• Cytosolic protein structure art

    Celebrating the future of structural biology: In honor of the 50th anniversary of the Protein Data Bank, Nature Methods and Nature Structural & Molecular Biology present a collection that brings together reviews, classic papers, announcements and specially commissioned Comments by researchers from diverse areas of structural biology who share their views on both the past and future of the field.

Nature Structural & Molecular Biology is a Transformative Journal; authors can publish using the traditional publishing route OR via immediate gold Open Access.

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    • Emerging findings provide compelling evidence that the BRCA1-binding partner BARD1 contributes yet further to BRCA1 function. BARD1 is crucial for positioning the E2 ubiquitin-conjugating enzyme that confers specificity of its ligase to residues on histone H2A, and BARD1 also promotes DNA damage–induced chromatin recruitment through an interaction with ubiquitin-conjugated Lys13 or Lys15 of H2A on the nucleosome core particle.

      • Joanna R. Morris
      News & Views
    • Molnupiravir, a wide-spectrum antiviral that is currently in phase 2/3 clinical trials for the treatment of COVID-19, is proposed to inhibit viral replication by a mechanism known as ‘lethal mutagenesis’. Two recently published studies reveal the biochemical and structural bases of how molnupiravir disrupts the fidelity of SARS-CoV-2 genome replication and prevents viral propagation by fostering error accumulation in a process referred to as ‘error catastrophe’.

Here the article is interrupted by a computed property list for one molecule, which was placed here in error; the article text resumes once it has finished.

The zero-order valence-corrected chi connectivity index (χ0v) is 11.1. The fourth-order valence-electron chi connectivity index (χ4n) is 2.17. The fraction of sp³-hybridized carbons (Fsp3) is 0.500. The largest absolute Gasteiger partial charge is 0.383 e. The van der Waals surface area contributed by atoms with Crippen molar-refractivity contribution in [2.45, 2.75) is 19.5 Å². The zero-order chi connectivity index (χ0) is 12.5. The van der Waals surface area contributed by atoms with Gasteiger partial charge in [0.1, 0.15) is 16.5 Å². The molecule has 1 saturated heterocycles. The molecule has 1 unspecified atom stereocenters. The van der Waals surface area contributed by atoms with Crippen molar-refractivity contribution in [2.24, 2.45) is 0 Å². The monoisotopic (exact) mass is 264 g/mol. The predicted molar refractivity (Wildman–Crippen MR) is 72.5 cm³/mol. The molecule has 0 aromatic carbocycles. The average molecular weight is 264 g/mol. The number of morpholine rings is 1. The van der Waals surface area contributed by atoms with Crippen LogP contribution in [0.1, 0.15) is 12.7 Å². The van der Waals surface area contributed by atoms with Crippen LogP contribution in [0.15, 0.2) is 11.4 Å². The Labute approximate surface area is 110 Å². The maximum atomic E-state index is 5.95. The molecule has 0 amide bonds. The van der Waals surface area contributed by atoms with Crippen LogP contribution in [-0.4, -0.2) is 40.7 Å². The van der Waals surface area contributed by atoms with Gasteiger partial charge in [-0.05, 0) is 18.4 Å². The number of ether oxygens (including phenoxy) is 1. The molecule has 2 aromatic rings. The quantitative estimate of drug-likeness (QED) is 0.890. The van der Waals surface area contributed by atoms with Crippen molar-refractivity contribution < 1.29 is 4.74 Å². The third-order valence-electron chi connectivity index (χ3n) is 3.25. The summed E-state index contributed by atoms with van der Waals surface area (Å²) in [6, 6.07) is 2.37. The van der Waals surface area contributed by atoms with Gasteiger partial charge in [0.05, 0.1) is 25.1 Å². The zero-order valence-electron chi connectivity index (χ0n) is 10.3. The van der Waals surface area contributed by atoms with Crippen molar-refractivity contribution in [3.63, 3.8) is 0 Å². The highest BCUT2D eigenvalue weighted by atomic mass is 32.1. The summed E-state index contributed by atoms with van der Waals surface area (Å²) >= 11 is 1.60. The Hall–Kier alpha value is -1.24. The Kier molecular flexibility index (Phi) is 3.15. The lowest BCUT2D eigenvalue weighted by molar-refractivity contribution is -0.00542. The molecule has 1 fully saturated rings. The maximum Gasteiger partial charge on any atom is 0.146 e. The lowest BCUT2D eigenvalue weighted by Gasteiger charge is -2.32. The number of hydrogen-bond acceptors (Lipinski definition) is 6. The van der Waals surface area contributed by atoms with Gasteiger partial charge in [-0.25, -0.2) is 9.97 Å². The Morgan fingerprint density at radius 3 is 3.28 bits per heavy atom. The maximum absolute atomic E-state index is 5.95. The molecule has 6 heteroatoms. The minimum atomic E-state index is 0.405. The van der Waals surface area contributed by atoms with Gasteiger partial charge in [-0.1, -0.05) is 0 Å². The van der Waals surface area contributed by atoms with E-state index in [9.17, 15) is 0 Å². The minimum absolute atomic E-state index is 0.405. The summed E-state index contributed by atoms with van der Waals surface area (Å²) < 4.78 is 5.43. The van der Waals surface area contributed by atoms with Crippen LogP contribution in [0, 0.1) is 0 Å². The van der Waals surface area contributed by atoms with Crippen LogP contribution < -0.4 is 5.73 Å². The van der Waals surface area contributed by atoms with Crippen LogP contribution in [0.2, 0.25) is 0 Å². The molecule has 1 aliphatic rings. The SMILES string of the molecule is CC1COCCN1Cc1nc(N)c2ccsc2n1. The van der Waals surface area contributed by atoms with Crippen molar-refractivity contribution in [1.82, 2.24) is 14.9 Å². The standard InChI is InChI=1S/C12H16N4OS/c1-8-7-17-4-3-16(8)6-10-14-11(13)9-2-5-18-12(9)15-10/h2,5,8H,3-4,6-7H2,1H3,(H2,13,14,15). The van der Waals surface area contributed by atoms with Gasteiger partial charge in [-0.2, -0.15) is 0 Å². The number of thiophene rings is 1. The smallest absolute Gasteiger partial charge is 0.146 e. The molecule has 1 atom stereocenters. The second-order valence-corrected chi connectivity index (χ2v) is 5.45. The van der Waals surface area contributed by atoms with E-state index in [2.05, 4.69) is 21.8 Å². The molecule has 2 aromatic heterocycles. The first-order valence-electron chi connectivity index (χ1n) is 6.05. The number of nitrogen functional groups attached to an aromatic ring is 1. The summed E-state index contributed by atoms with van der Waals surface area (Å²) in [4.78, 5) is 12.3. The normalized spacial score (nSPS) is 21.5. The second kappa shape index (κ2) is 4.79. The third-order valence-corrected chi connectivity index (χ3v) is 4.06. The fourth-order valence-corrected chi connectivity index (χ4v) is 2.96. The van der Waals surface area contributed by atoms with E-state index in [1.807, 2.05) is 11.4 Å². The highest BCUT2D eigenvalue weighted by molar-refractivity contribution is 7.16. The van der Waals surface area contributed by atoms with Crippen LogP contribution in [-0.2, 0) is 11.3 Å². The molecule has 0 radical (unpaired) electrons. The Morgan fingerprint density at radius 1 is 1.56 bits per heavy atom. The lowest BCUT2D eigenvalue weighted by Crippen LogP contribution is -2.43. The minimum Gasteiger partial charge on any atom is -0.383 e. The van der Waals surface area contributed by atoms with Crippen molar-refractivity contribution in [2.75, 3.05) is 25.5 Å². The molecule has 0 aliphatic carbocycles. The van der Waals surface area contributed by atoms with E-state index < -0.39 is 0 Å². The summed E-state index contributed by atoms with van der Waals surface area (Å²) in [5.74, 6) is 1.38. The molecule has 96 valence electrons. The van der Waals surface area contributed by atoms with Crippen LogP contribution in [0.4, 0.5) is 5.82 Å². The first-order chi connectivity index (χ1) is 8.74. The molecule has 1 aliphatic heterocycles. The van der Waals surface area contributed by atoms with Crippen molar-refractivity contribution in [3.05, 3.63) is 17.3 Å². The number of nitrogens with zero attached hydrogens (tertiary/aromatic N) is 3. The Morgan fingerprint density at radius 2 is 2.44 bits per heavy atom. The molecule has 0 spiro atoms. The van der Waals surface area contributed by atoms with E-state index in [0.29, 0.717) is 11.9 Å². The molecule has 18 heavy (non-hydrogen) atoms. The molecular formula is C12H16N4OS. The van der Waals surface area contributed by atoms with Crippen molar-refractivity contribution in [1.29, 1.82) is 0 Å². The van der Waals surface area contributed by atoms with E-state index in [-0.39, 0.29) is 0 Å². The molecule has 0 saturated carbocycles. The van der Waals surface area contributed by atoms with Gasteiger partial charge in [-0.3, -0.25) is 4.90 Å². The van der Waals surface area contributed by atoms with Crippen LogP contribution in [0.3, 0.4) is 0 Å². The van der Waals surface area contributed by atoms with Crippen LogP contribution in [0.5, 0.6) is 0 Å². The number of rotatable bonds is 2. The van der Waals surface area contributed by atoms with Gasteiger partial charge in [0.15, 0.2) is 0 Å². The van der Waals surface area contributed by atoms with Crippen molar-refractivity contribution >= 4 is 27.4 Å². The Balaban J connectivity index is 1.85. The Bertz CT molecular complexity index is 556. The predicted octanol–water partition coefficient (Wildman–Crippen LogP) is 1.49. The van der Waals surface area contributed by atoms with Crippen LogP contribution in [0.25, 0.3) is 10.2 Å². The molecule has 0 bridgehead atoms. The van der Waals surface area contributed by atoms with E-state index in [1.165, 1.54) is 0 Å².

• Brandon Malone
      • Elizabeth A. Campbell
      News & Views
    • The folding of ribosomal RNAs is central to the biogenesis of the mitoribosome and is a complex, stepwise process. Five recent cryo-EM studies detail the late steps of the folding and maturation of the human mitoribosomal large subunit RNA that forms the catalytic core of the ribosome: the peptidyl transferase center (PTC).

      • Marie Sissler
      • Yaser Hashem
      News & Views
    • Dimeric multidomain metabotropic glutamate receptors modulate excitatory neurotransmission in the brain. Three articles in Nature provide unparalleled insights into how glutamate and drug-like molecules induce asymmetric shape changes in these multidomain receptors to promote coupling to an intracellular protein partner.

      • Karen J. Gregory
      News & Views


To support urgent research to combat the ongoing outbreak of COVID-19, caused by the novel coronavirus SARS-CoV-2, the editorial teams at Nature Research have curated a collection of relevant articles.